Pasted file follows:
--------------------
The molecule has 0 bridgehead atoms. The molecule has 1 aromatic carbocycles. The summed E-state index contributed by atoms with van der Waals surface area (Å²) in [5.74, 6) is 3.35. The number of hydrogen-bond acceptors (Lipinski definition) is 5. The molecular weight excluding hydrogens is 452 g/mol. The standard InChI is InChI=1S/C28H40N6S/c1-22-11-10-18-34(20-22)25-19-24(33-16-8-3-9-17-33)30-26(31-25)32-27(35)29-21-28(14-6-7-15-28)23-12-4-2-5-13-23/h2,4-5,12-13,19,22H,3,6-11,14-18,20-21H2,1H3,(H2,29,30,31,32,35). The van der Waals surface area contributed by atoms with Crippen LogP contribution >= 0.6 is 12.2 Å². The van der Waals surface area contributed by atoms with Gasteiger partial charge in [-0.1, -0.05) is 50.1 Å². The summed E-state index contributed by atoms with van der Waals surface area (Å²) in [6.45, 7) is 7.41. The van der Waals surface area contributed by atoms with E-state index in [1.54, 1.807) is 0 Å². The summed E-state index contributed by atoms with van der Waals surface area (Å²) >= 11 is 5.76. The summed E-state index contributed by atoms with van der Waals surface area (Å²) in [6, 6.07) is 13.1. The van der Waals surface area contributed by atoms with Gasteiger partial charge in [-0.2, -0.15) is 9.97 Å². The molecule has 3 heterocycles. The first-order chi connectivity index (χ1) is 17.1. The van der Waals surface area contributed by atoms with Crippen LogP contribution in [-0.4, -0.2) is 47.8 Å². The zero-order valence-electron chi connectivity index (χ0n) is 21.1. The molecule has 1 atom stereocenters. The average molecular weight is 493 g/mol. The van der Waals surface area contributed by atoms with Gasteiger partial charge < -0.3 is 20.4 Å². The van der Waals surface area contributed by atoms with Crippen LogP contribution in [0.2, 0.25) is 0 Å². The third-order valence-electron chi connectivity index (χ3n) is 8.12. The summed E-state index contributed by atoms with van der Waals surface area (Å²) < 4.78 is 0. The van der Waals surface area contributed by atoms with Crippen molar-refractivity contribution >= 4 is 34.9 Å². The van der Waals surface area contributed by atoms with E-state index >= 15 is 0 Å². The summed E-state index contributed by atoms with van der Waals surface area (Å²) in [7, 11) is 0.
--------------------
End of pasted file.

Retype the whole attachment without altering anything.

The molecule has 0 bridgehead atoms. The molecule has 1 aromatic carbocycles. The summed E-state index contributed by atoms with van der Waals surface area (Å²) in [5.74, 6) is 3.35. The number of hydrogen-bond acceptors (Lipinski definition) is 5. The molecular weight excluding hydrogens is 452 g/mol. The standard InChI is InChI=1S/C28H40N6S/c1-22-11-10-18-34(20-22)25-19-24(33-16-8-3-9-17-33)30-26(31-25)32-27(35)29-21-28(14-6-7-15-28)23-12-4-2-5-13-23/h2,4-5,12-13,19,22H,3,6-11,14-18,20-21H2,1H3,(H2,29,30,31,32,35). The van der Waals surface area contributed by atoms with Crippen LogP contribution >= 0.6 is 12.2 Å². The van der Waals surface area contributed by atoms with Gasteiger partial charge in [-0.1, -0.05) is 50.1 Å². The summed E-state index contributed by atoms with van der Waals surface area (Å²) in [6.45, 7) is 7.41. The van der Waals surface area contributed by atoms with E-state index in [1.54, 1.807) is 0 Å². The summed E-state index contributed by atoms with van der Waals surface area (Å²) >= 11 is 5.76. The summed E-state index contributed by atoms with van der Waals surface area (Å²) in [6, 6.07) is 13.1. The van der Waals surface area contributed by atoms with Gasteiger partial charge in [-0.2, -0.15) is 9.97 Å². The molecule has 3 heterocycles. The first-order chi connectivity index (χ1) is 17.1. The van der Waals surface area contributed by atoms with Crippen LogP contribution in [-0.4, -0.2) is 47.8 Å². The zero-order valence-electron chi connectivity index (χ0n) is 21.1. The molecule has 1 atom stereocenters. The average molecular weight is 493 g/mol. The van der Waals surface area contributed by atoms with Gasteiger partial charge < -0.3 is 20.4 Å². The van der Waals surface area contributed by atoms with Crippen LogP contribution in [0.2, 0.25) is 0 Å². The third-order valence-electron chi connectivity index (χ3n) is 8.12. The summed E-state index contributed by atoms with van der Waals surface area (Å²) < 4.78 is 0. The van der Waals surface area contributed by atoms with Crippen molar-refractivity contribution >= 4 is 34.9 Å². The van der Waals surface area contributed by atoms with E-state index >= 15 is 0 Å². The summed E-state index contributed by atoms with van der Waals surface area (Å²) in [7, 11) is 0.